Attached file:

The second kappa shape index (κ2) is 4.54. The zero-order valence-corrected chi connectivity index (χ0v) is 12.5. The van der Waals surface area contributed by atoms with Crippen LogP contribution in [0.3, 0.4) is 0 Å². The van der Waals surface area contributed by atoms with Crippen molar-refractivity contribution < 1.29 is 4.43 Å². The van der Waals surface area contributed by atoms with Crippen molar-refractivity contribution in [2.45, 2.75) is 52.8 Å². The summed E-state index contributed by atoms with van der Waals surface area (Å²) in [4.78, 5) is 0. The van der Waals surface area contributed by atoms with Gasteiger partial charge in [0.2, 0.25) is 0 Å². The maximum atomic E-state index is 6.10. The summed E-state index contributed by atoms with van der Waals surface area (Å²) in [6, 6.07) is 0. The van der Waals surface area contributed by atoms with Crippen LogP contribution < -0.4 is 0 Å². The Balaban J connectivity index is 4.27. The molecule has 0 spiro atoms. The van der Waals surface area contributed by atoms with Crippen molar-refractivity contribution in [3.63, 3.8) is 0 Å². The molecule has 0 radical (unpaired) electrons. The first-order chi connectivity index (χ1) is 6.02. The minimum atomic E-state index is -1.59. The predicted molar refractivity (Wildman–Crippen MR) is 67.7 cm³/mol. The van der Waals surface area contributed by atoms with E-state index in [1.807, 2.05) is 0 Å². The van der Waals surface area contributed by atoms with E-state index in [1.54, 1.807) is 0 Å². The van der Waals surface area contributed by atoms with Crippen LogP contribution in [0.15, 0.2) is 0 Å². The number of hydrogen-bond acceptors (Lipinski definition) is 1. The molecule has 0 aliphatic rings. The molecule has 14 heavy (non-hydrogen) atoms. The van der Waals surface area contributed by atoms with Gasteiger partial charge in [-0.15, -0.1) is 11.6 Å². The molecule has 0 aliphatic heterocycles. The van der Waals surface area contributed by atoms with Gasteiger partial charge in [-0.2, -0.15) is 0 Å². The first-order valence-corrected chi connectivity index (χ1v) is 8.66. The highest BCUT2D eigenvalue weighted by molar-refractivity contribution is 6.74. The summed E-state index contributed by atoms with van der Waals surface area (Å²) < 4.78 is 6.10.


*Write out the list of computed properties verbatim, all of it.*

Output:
The second kappa shape index (κ2) is 4.54. The zero-order valence-corrected chi connectivity index (χ0v) is 12.5. The van der Waals surface area contributed by atoms with Crippen LogP contribution in [0.3, 0.4) is 0 Å². The van der Waals surface area contributed by atoms with Crippen molar-refractivity contribution < 1.29 is 4.43 Å². The van der Waals surface area contributed by atoms with Crippen molar-refractivity contribution in [2.45, 2.75) is 52.8 Å². The summed E-state index contributed by atoms with van der Waals surface area (Å²) in [4.78, 5) is 0. The van der Waals surface area contributed by atoms with Gasteiger partial charge in [0.2, 0.25) is 0 Å². The maximum atomic E-state index is 6.10. The summed E-state index contributed by atoms with van der Waals surface area (Å²) in [6, 6.07) is 0. The van der Waals surface area contributed by atoms with Crippen LogP contribution < -0.4 is 0 Å². The Balaban J connectivity index is 4.27. The molecule has 0 spiro atoms. The van der Waals surface area contributed by atoms with Crippen molar-refractivity contribution in [3.63, 3.8) is 0 Å². The molecule has 0 radical (unpaired) electrons. The first-order chi connectivity index (χ1) is 6.02. The minimum atomic E-state index is -1.59. The predicted molar refractivity (Wildman–Crippen MR) is 67.7 cm³/mol. The van der Waals surface area contributed by atoms with E-state index in [1.807, 2.05) is 0 Å². The van der Waals surface area contributed by atoms with E-state index in [1.54, 1.807) is 0 Å². The van der Waals surface area contributed by atoms with Crippen LogP contribution in [0.15, 0.2) is 0 Å². The number of hydrogen-bond acceptors (Lipinski definition) is 1. The molecule has 0 aliphatic rings. The molecule has 14 heavy (non-hydrogen) atoms. The van der Waals surface area contributed by atoms with Gasteiger partial charge in [-0.15, -0.1) is 11.6 Å². The molecule has 0 aliphatic heterocycles. The van der Waals surface area contributed by atoms with Gasteiger partial charge in [-0.2, -0.15) is 0 Å². The first-order valence-corrected chi connectivity index (χ1v) is 8.66. The highest BCUT2D eigenvalue weighted by molar-refractivity contribution is 6.74. The summed E-state index contributed by atoms with van der Waals surface area (Å²) < 4.78 is 6.10.